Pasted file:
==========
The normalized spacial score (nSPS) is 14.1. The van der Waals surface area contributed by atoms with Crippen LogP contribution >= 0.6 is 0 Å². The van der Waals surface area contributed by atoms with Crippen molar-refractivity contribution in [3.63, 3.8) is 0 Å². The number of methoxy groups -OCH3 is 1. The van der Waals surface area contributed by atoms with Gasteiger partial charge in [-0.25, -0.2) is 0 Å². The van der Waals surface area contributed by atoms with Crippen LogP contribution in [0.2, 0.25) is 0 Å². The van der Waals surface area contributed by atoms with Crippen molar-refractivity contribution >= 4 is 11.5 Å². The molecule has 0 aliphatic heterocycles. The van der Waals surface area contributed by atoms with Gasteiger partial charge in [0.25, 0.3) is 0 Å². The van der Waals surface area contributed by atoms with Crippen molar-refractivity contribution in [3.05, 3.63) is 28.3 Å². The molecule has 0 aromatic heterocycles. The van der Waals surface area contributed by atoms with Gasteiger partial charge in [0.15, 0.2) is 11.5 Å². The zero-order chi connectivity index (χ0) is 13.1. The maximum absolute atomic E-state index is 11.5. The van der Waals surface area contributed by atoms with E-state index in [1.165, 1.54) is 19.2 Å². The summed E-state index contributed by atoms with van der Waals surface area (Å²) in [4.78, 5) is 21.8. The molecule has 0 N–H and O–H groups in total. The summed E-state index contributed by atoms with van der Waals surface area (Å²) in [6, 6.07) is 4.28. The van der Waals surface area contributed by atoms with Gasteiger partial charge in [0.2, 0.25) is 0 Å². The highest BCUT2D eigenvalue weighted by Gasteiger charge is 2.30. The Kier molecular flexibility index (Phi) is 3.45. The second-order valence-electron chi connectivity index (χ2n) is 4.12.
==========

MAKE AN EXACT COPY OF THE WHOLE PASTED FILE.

The normalized spacial score (nSPS) is 14.1. The van der Waals surface area contributed by atoms with Crippen LogP contribution >= 0.6 is 0 Å². The van der Waals surface area contributed by atoms with Crippen molar-refractivity contribution in [3.63, 3.8) is 0 Å². The number of methoxy groups -OCH3 is 1. The van der Waals surface area contributed by atoms with Gasteiger partial charge in [-0.25, -0.2) is 0 Å². The van der Waals surface area contributed by atoms with Crippen LogP contribution in [0.2, 0.25) is 0 Å². The van der Waals surface area contributed by atoms with Crippen molar-refractivity contribution >= 4 is 11.5 Å². The molecule has 0 aliphatic heterocycles. The van der Waals surface area contributed by atoms with Gasteiger partial charge in [0.25, 0.3) is 0 Å². The van der Waals surface area contributed by atoms with Crippen molar-refractivity contribution in [3.05, 3.63) is 28.3 Å². The molecule has 0 aromatic heterocycles. The van der Waals surface area contributed by atoms with Gasteiger partial charge in [0.15, 0.2) is 11.5 Å². The zero-order chi connectivity index (χ0) is 13.1. The maximum absolute atomic E-state index is 11.5. The van der Waals surface area contributed by atoms with E-state index in [1.165, 1.54) is 19.2 Å². The summed E-state index contributed by atoms with van der Waals surface area (Å²) in [4.78, 5) is 21.8. The molecule has 0 N–H and O–H groups in total. The summed E-state index contributed by atoms with van der Waals surface area (Å²) in [6, 6.07) is 4.28. The van der Waals surface area contributed by atoms with Gasteiger partial charge in [0.2, 0.25) is 0 Å². The highest BCUT2D eigenvalue weighted by Gasteiger charge is 2.30. The Kier molecular flexibility index (Phi) is 3.45. The second-order valence-electron chi connectivity index (χ2n) is 4.12.